Biologically Motivated Neural Network Architectures

by Gala Tsimerman
Supervised by Karina Odinaev & Igal Raichelgauz


In the project, we tried to achieve collaboration between the electrical engineering faculty and the faculty of biology, by combining methods of electrical engineering with the knowledge of biology. The goal was to combine engineering techniques with biological studies. The assumption was that more realistic (biological) network would give better results in the electrical techniques (smaller errors).

The background

The neocortex constitutes nearly 80% of the human brain and is made of a repeating stereotypical microcircuit of neurons. The same microcircuit of neurons can simultaneously partake in an unrestricted number of tasks. This capability allows the neocortex to be parcelled into multiple overlapping functional vertical columns that form a foundation of functional compartmentalization of neocortex. The computational units of cortical circuits connected in the connectivity patterns.This is what we tried to learn about.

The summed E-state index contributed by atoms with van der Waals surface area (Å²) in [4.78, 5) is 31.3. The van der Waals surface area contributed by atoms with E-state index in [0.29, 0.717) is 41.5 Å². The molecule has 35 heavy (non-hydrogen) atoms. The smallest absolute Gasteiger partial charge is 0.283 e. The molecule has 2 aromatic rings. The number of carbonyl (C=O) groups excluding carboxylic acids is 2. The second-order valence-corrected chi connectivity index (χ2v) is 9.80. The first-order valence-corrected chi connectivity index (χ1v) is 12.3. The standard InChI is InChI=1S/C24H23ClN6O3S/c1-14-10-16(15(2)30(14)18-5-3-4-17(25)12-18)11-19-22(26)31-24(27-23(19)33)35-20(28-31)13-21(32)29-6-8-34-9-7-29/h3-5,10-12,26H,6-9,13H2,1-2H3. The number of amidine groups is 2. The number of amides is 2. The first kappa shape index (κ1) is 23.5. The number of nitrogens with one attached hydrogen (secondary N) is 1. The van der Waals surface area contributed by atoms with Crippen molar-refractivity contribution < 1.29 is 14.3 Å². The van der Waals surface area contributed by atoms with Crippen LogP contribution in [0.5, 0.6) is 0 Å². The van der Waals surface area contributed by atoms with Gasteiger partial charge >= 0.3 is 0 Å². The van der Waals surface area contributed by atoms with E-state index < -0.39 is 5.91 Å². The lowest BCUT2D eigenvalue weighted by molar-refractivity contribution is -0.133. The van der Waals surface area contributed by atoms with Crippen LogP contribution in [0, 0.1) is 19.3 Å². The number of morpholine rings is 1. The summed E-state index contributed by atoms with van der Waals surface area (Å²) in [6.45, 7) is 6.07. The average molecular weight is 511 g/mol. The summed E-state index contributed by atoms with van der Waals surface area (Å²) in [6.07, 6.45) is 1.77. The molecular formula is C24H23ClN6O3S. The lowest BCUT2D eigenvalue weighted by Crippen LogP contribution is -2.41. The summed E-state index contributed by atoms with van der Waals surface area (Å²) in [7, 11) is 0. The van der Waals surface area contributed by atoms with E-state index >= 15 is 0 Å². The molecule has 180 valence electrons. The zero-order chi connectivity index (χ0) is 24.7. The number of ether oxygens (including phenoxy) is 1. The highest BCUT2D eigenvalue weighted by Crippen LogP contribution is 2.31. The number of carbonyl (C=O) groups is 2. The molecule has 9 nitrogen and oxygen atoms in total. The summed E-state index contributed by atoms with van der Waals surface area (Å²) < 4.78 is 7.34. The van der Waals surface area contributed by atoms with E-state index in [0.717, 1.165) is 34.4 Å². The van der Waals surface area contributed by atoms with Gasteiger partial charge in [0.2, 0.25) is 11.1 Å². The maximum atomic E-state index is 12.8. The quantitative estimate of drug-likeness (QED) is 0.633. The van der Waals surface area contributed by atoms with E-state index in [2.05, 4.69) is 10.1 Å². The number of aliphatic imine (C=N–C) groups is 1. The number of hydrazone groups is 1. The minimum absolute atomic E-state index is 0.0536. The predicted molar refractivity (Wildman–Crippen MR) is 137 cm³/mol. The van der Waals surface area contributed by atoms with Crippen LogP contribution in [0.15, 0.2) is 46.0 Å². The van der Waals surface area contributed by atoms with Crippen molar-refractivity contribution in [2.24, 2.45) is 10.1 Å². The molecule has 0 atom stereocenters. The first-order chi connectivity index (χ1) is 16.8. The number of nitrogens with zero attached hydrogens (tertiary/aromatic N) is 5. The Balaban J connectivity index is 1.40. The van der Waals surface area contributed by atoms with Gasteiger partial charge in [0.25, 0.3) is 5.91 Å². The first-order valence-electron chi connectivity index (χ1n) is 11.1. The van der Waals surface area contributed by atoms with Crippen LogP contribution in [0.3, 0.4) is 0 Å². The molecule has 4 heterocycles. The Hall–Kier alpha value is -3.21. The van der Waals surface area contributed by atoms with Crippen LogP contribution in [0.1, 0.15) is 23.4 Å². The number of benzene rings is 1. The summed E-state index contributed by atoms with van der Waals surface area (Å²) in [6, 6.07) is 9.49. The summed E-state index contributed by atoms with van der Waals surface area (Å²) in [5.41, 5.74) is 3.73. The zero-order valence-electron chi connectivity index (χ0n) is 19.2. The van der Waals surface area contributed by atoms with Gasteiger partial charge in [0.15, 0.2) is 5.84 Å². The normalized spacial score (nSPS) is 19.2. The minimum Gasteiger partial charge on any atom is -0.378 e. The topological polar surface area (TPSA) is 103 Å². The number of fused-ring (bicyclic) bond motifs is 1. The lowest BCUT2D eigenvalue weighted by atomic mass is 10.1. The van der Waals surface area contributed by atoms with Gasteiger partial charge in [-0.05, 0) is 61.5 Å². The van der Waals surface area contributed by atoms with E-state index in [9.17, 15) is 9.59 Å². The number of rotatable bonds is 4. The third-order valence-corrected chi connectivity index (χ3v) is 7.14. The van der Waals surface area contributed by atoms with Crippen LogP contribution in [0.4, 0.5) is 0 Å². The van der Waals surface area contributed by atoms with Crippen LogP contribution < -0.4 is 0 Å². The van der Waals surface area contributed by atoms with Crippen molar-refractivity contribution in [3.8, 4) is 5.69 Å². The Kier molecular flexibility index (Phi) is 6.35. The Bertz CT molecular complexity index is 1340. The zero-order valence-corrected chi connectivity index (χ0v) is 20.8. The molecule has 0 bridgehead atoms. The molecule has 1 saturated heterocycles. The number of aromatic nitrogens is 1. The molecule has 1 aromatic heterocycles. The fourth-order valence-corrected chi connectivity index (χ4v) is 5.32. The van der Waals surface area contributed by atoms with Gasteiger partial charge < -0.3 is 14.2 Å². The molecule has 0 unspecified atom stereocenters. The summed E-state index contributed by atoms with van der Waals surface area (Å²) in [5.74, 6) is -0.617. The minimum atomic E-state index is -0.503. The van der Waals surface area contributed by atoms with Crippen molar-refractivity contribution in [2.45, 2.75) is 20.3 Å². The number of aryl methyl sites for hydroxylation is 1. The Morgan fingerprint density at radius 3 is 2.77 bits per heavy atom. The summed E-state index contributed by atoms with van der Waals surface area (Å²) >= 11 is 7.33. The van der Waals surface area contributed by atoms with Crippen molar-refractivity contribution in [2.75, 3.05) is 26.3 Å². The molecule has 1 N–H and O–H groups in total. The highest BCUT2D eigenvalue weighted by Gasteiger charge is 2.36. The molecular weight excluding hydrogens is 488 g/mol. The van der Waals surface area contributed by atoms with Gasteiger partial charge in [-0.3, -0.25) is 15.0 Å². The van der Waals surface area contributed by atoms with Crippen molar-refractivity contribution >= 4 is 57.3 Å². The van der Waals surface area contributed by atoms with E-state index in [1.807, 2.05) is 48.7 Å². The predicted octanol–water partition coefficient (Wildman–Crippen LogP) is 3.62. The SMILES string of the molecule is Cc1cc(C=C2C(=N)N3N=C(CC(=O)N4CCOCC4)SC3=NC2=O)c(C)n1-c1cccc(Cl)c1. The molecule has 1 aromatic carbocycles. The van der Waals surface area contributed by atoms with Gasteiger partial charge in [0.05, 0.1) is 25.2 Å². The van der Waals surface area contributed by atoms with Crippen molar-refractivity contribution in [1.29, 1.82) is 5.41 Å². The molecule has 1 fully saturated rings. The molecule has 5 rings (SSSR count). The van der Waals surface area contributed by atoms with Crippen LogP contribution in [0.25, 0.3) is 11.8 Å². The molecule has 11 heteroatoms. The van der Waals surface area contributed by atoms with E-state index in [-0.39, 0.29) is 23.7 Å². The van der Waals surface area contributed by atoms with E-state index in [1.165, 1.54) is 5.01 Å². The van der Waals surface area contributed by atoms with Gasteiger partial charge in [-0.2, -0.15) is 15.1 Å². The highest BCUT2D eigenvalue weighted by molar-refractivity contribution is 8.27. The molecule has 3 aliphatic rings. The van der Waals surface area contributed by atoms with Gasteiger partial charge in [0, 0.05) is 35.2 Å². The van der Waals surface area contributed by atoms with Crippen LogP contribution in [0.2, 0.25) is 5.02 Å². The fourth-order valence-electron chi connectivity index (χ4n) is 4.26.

It appears that the combination of the engineering techniques with the biological relevance of studies holds many fruitful experimental avenues.

The final architectures that resolves from all the research:

1592 neurons.
6 layers. Each column is going through all the six layers.
Layer III receives input from other cortical columns.
Cells of layers II and III project to other parts of the cortex.
The scheme of the final architecture is represented below.


csim simulator, which is working on voice identification.


Based on the results, there is a great possibility that creation of biological network in the simulator will, in fact, improve the results.
Research in this field must go on.


I am grateful to my project supervisor Karina Odinaev for her guidance throughout this project and for her patience to work with a student that came from the faculty of Biology, with no previous knowledge in the engineering field.
I also thank Johanan Erez for all his help.

In addition I am grateful to the Ollendorf Minerva Center Fund for supporting this project.